Category Archives: Snapshots of History

Andrew Eastwick: Savior of Bartram’s Garden

  Famed Bartram’s Garden, homestead of Philadelphia’s 18th century botanist John Bartram, is going through a renaissance today. The gardens are lushly planted and the main buildings restored.  The parking lot is full on warm summer Saturdays. New bike trails connect this pastoral sanctuary to Center City and University City.  The renovated barn offers programs […]
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The Derham Body Company: Dignified Simplicity on Four Wheels

The so-called annual model change (also known as “planned obsolesce”) dates back to the 1920s, when General Motors transformed automobile styling from an afterthought into high fashion.   Dazzling new body styles, vibrant colors, and powerful engines enticed the aspiring American middle class, who began going into debt to buy a lifestyle accessory rather than a […]
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Coleman Sellers, Powelton Village, and The Gilded Age” (Part I)

While ‘The Gilded Age’ touches on many themes as it shifts uncomfortably between melodrama and satire, occasionally verging into burlesque, it always projects a powerful message about the futility and self-destructiveness of chasing after riches. -R. Kent Rasmussen Now divided into apartments, 3301 Baring Street is an imposing Italianate style mansion completed in 1857 for […]
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Joe Sweeney: Legend of Boathouse Row (Part IV)

When the Penn AC Olympians came back to Depression-era Philadelphia, they got jobs as builders and beer salesmen. Beer gave them their wages and also their strength.   “These were Depression era guys,” Joe Sweeney said of the men who would become his coaches and had grown up hauling kegs around. “They used to take the […]
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Joe Sweeney: Legend of Boathouse Row (Part III)

After that rough introduction the to LaSalle rowing program, Joe Sweeney did come back to Crescent, again and again. He discovered that coaches Joe Dougherty and Tom “Bear” Curran were not just founts of rowing wisdom, but also had some remarkable rowing stories from their younger days. One of Joe Sweeney’s favorites was the story […]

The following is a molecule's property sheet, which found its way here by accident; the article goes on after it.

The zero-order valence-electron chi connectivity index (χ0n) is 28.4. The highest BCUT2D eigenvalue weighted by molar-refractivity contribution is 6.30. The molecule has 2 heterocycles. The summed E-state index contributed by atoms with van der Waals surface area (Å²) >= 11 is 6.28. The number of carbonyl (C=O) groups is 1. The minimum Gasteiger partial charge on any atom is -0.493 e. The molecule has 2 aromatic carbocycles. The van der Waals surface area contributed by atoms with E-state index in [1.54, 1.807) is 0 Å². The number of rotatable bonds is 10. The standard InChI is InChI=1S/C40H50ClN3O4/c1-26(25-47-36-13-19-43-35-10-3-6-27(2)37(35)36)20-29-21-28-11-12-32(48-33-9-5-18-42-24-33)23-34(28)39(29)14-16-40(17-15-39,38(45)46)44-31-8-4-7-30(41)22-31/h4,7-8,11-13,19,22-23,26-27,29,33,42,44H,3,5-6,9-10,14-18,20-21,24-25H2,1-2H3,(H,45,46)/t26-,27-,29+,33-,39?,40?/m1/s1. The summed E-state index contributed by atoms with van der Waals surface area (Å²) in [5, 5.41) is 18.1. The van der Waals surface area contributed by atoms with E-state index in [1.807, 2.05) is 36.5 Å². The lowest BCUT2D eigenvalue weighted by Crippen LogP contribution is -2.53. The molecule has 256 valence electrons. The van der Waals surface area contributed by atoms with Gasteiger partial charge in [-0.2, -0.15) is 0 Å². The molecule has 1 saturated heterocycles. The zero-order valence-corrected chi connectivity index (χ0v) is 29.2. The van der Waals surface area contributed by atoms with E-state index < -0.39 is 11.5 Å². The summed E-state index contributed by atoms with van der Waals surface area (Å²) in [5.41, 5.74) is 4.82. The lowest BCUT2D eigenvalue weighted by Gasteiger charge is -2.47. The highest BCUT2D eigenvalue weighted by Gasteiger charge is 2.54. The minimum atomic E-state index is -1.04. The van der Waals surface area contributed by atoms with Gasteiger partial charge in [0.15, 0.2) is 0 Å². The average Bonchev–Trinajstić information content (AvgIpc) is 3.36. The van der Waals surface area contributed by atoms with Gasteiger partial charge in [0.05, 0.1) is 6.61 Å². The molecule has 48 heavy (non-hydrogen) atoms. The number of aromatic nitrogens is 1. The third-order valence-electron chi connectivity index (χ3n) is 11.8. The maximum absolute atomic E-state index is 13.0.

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Joe Sweeney: Legend of Boathouse Row (Part II)

After spending several years in the Navy, Joe Sweeney came back to Philadelphia in the late 1950s to go to college on the GI Bill. His widowed mother continued to work as a nurse, rising to become the head of Student Health Services at the University of Pennsylvania. The day he started his freshman year […]
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Joe Sweeney: Legend of Boathouse Row (Part I)

Gray, lanky, and serene-faced, Joe Sweeney is now 80 years old.  The former Commodore of the Schuylkill Navy grew up in the Powelton Village section of West Philadelphia. His father was a prominent physician at Pennsylvania General Hospital, his mother a nurse.  His mother, born into a well-to-do North Carolina family, converted to her husband’s […]
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Campo’s Delicatessen and Our Lady of Loreto (Part II)

To read Part I, click here.  In the 1930s, Ferdinando’s son young Ambrose went to work at his uncle’s butcher’s shop in South Philadelphia, which he would eventually take over. Because few families owned cars during the lean years of the Great Depression, most Philadelphians still shopped for food in their neighborhoods, bringing home only […]
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Jack Thayer’s Demons: A Philadelphia Survivor’s Tale

“There was peace and the world had an even tenor to its way. Nothing was revealed in the morning the trend of which was not known the night before. It seems to me that the disaster about to occur was the event that not only made the world rub it’s eyes and awake, but woke […]
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Philadelphia’s Central High School in Perspective (Part 2)

This past January, I spent an hour speaking with Ron Donatucci, a native South Philadelphian and long-time Register of Wills. He has been a fixture at City Hall for the past three thirty-five years.    Before that, he was a member of the Pennsylvania House of Representatives, a Democratic ward leader, and a lawyer in […]
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